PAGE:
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Old 09-19-2012
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Can I use my stove?

I traded my non-working alcohol stove for a working electrical one. Not until I got to the boat and hooked it up did I realize the electric stove draws 20 amps.
I have 3 batteries and a 700 watt inverter. So basically, I can only use my stove at shore when I can connect it to the shore supply right? Otherwise I will just blow the fuse in my inverter correct?
What would be a viable alternative? I need to be able to cook during long trips away from shore--- Would anyone recommend just a walmart propane stove for those types? Any ideas?
I got th stove for 60$ it was a steal!
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Old 09-19-2012
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Re: Can I use my stove?

Just hook it up to a big Honda generator and you'll be good to go.

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Old 09-19-2012
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Re: Can I use my stove?

I use a coleman white fuel hiking stove. Very light and no need to worry about propane seeping into the bilge or dying of co poisoning.

Problem is the hiking stoves have tripod legs and are unstable while the boat is rolling or heeled. What I did with mine is secured a tea kettle to it and hang it from the ceiling with a short piec of line, and a very light bungee at the bottom, creating in effect a gimballed stove. This is a slightly clumbsy solution, but is something that the mini 650 racers use since they only drink fluids and freeze dried foods. I only use it to make coffee or oatmeal myself. I cook real food, if at all, at anchor (I can eat sandwhiches for a week at a time if I need to, and get better food on shore with the dinghy if at all). I think you are young and have a small boat, like me, so this shouldn't be as problematic as it might for others here...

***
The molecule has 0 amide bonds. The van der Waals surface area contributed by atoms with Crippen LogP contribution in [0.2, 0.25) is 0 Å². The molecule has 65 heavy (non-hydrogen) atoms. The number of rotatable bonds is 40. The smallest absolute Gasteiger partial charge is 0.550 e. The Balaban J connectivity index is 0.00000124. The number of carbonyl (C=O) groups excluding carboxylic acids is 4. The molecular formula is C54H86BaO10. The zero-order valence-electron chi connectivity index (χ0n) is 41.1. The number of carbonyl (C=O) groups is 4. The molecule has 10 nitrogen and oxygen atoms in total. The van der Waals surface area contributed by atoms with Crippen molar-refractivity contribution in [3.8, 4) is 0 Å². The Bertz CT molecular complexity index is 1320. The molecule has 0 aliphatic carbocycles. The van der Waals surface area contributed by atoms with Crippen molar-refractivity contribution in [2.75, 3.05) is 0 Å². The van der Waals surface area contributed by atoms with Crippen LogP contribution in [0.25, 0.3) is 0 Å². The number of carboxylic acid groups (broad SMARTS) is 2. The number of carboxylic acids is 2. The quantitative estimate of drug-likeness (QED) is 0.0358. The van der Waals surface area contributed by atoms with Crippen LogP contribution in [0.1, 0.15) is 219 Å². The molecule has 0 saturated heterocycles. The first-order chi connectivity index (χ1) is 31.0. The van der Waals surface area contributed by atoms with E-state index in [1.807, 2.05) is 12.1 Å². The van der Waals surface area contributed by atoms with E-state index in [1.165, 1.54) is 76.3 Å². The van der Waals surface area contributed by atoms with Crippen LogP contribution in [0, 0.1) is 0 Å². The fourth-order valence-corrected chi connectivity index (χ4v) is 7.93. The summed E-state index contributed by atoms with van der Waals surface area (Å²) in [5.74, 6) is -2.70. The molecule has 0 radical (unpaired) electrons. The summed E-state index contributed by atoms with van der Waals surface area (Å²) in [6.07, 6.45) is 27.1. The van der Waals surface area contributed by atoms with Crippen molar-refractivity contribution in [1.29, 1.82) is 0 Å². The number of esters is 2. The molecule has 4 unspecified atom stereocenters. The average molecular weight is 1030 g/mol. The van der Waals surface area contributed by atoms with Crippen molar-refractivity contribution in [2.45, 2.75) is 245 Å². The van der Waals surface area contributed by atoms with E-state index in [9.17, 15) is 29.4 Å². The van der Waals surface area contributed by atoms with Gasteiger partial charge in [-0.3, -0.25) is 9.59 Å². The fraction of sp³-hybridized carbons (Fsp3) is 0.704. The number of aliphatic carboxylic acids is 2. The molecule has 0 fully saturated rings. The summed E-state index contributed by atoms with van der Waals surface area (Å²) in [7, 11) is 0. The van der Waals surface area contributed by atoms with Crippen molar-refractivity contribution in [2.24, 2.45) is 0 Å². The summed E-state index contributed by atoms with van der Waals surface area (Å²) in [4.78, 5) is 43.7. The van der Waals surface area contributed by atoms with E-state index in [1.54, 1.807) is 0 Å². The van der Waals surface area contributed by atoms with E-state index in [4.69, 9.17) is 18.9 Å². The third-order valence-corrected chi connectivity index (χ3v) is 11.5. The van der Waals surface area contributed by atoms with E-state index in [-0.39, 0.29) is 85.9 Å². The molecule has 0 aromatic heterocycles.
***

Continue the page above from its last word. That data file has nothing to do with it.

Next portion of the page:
The full sized cooking stoves from camping stores are big and take up space, have to be secured to the table somehow, and then need some way of keeping pots from sliding off them.

If you go with propane, make sure you store it in a locker that is not attached in any way to the cabin. I have had the bottles leak on me so I know it can happen, it's not just paranoia, esp in the marine environment where these bottles often begin to rust even when stored in a protected place.

I think the butane stoves are much better personally. The cartridges take up less space and last much longer than the green propane bottles, and are lighter and far less clunky. Not sure about cooking times, but anything has to be able to boil water faster than alcohol I will be switching to this shortly myself, for safety reasons.

The reason I may switch is that the current white liquid fuel stove, like all pumped stoves, when started the fuel flares up and down, and must be fiddled with, until the feeder pipe heats up enough to feed the fuel as a semi-gas. A pita in that you must be really careful till the stove is running and hot. Even when the nozzle is turned off, the remaining fluid/gas mixture takes about 30 seconds to burn off completely so you can't turn these stoves off immediately. The liquid fueled stove, if dropped, could easily crack open and spill the fuel all over, creating a raging fire in seconds, which is something I am concerned about. The gas stoves, particularly the butane, is not nearly as dangerous in this regard I think.

Probably the best stove you can get is the origo alcohol wick stove, if you can find one second hand. No gases, no pumps, no flare ups. Simple and very safe, few working parts to break. A friend at my marina is gonna give me his old single burner one, so I hope to be able to use that soon. However when beating upwind and heeling at 20-30 degrees, a gimbal is absolutely necessary.

Last edited by peterchech; 09-19-2012 at 02:48 PM.
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Old 09-19-2012
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Re: Can I use my stove?

During long trips away from shore you need a gimballed stove like this (Forespar) propane one I installed:

I use a regular 2 burner propane camp stove at anchor or in the marina. The propane canisters fit easily inside my cockpit seat-back storage cutouts. It's nice to be able to bring the stove up into the cockpit to cook outside in calm conditions.

Last edited by jameswilson29; 09-19-2012 at 03:51 PM.
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